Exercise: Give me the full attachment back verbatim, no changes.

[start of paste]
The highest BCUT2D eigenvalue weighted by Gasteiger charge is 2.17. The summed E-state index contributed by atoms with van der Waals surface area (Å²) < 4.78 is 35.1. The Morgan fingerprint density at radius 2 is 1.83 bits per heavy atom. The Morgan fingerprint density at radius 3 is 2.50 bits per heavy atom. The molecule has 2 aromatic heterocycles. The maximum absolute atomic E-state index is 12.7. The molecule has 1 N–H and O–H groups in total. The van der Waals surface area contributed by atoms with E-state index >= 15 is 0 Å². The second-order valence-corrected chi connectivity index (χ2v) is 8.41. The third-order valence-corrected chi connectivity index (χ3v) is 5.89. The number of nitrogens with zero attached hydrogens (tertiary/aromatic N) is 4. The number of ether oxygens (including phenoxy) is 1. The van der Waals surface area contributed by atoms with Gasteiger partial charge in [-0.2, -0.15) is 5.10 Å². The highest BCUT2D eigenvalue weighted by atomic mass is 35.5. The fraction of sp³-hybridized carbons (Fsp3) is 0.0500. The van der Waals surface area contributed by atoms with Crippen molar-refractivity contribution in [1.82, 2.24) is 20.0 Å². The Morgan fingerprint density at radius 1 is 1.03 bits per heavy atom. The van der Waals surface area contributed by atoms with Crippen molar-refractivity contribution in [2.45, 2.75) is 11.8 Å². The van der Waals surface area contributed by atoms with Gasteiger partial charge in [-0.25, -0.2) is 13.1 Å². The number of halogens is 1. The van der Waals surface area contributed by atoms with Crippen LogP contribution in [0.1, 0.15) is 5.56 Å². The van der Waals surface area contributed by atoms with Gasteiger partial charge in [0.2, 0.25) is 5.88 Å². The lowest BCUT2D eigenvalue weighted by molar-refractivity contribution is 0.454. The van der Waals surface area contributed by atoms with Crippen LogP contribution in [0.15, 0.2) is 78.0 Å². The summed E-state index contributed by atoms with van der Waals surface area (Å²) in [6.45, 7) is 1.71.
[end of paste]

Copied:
The highest BCUT2D eigenvalue weighted by Gasteiger charge is 2.17. The summed E-state index contributed by atoms with van der Waals surface area (Å²) < 4.78 is 35.1. The Morgan fingerprint density at radius 2 is 1.83 bits per heavy atom. The Morgan fingerprint density at radius 3 is 2.50 bits per heavy atom. The molecule has 2 aromatic heterocycles. The maximum absolute atomic E-state index is 12.7. The molecule has 1 N–H and O–H groups in total. The van der Waals surface area contributed by atoms with E-state index >= 15 is 0 Å². The second-order valence-corrected chi connectivity index (χ2v) is 8.41. The third-order valence-corrected chi connectivity index (χ3v) is 5.89. The number of nitrogens with zero attached hydrogens (tertiary/aromatic N) is 4. The number of ether oxygens (including phenoxy) is 1. The van der Waals surface area contributed by atoms with Gasteiger partial charge in [-0.2, -0.15) is 5.10 Å². The highest BCUT2D eigenvalue weighted by atomic mass is 35.5. The fraction of sp³-hybridized carbons (Fsp3) is 0.0500. The van der Waals surface area contributed by atoms with Crippen molar-refractivity contribution in [1.82, 2.24) is 20.0 Å². The Morgan fingerprint density at radius 1 is 1.03 bits per heavy atom. The van der Waals surface area contributed by atoms with Crippen molar-refractivity contribution in [2.45, 2.75) is 11.8 Å². The van der Waals surface area contributed by atoms with Gasteiger partial charge in [-0.25, -0.2) is 13.1 Å². The number of halogens is 1. The van der Waals surface area contributed by atoms with Crippen LogP contribution in [0.1, 0.15) is 5.56 Å². The van der Waals surface area contributed by atoms with Gasteiger partial charge in [0.2, 0.25) is 5.88 Å². The lowest BCUT2D eigenvalue weighted by molar-refractivity contribution is 0.454. The van der Waals surface area contributed by atoms with Crippen LogP contribution in [0.15, 0.2) is 78.0 Å². The summed E-state index contributed by atoms with van der Waals surface area (Å²) in [6.45, 7) is 1.71.